Book – The Red House Mystery
Author – AA Milne
Year – 1922
Pages – 223
Genre – Crime
When I was a kid, I read just about any Enid Blyton book that I could get my hands on, and I read them again and again and again. I had all the Famous Five books, and all the Secret Seven books, but beyond even them, I was a huge fan of the Five Find-Outers and a Dog books. Character driven, but with a different mystery to solve in each one, I couldn’t get enough.
I’m not quite sure why, but that love of these crime books never really transferred over to my adult reading. My new favourite toy, my book spreadsheet, tells me that it is only about three percent of the books I have read so far. However the comparison to this series from my youth came to mind when I started this book the other day, The Red House Mystery by AA Milne – yes, the very same inventor of Winnie the Pooh and co.
In this, his only crime mystery novel, Milne creates the character of Anthony Gillingham, an amateur sleuth who finds himself caught up in a crime scene when he arrives at the Red House just after the murder of one of the guests. With his good friend Bill Beverley, he must piece together the clues to work out what happened, and who is responsible.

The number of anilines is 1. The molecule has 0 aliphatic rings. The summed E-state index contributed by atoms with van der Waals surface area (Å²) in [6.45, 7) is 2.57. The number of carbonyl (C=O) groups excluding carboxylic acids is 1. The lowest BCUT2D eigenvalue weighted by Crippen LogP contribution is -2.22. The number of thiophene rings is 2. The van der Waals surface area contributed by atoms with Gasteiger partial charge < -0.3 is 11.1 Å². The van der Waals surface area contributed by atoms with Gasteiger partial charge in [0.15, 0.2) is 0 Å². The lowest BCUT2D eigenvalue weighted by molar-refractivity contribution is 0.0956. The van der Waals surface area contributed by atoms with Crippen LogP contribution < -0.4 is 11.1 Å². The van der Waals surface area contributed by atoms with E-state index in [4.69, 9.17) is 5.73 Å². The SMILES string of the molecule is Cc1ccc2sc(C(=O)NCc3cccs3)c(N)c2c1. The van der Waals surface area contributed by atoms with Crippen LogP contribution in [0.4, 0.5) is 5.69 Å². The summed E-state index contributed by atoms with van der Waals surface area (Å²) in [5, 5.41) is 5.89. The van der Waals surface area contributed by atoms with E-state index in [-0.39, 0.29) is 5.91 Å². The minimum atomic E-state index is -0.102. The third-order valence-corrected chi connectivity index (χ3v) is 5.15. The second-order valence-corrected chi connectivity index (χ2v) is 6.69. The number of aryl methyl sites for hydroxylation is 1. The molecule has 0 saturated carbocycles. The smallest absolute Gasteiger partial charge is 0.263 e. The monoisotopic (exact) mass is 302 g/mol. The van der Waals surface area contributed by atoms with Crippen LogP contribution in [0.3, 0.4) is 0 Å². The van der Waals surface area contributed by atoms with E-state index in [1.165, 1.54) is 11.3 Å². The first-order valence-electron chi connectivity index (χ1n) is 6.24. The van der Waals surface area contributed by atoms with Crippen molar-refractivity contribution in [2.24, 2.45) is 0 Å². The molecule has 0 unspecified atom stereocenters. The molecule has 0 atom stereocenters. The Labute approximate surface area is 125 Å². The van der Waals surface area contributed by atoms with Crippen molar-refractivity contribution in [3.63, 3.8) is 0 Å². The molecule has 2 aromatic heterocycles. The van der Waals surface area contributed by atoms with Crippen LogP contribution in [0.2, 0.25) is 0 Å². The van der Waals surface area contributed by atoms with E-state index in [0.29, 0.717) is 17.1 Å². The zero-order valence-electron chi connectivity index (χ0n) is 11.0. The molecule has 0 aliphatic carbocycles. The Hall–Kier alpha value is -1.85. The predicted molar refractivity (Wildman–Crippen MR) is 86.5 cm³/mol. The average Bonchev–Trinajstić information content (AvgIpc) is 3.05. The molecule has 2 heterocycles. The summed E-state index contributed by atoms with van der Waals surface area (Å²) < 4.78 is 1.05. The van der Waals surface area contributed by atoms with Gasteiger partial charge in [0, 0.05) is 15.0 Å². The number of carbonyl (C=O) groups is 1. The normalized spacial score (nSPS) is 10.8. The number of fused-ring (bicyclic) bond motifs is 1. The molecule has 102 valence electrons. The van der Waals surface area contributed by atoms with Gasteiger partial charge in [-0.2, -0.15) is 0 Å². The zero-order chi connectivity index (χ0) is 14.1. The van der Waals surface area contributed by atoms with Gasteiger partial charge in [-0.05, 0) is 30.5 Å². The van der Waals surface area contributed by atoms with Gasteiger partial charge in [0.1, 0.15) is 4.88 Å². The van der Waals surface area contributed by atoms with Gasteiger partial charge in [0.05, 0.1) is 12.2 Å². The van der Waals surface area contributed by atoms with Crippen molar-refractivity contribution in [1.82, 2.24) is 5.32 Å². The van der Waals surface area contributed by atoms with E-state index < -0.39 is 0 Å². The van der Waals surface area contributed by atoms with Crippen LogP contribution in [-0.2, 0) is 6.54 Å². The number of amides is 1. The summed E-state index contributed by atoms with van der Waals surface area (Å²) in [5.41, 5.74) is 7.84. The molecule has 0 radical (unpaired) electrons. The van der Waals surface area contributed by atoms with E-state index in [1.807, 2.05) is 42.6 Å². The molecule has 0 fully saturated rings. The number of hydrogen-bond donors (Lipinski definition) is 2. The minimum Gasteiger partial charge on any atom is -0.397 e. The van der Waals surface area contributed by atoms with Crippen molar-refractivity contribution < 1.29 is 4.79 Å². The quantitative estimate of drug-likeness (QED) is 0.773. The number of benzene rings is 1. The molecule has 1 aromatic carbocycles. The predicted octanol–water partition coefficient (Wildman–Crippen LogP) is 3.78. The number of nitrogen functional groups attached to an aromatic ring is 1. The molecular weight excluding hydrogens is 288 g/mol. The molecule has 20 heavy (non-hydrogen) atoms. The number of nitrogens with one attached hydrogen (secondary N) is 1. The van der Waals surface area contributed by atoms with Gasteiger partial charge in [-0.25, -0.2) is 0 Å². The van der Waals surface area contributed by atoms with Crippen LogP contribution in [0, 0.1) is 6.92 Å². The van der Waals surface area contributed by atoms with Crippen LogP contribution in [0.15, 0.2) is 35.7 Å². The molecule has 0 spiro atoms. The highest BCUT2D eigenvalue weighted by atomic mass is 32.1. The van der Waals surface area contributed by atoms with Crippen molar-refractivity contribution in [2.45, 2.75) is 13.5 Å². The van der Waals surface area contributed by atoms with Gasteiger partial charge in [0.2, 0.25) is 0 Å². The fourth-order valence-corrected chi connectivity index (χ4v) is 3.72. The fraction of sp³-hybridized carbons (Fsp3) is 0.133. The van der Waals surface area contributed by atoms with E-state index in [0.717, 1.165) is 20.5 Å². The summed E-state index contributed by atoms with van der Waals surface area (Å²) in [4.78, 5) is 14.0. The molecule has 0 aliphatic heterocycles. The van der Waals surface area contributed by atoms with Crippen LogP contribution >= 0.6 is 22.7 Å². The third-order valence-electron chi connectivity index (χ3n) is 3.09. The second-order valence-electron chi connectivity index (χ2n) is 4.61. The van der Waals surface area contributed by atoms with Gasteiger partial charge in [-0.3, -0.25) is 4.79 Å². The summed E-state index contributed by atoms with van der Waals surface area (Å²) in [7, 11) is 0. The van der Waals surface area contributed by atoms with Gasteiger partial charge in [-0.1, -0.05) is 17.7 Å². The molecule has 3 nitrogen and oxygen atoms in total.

The edition that I read starts with an introduction from Milne that explains how much he wanted to craft a detective book, and what he considers to be the ideal construction of such a novel. He suggests that he wants a detective who is amateur, who does not rely on forensic evidence, but instead his powers of observation and deduction, and who has a steadfast companion to bounce these ideas off of. It is an interesting and illuminating way to start the book, and I enjoyed reading it to see how he managed to achieve just that.
As to the book itself, it is simply great fun. The thing that reminded me so much to the Blyton books of my youth was the style. Despite the twenty-five off years between their writing, both have that twee countryside setting about them where things are “rum fun” and people say “By Jove!”. It meant that this book had a real nostalgic feel for me, and if I am honest, one that I am keen on repeating again.
As for the mystery, it is very good – although I must admit that I did work a lot of it out relatively early. Whilst I don’t consider myself particularly good at that kind of thing, I would still not say that it is because the book is too obvious. Quite honestly, I would suggest instead that it was a lucky guess. It is well constructed throughout, and Milne says in his introduction that he would like his readers to feel that it is an achievable but impressive thing for him to have worked out. It certainly works that way, and if you are a fan of the crime genre – particularly of the Sherlock Holmes detective variety, then I would suggest giving this a check out.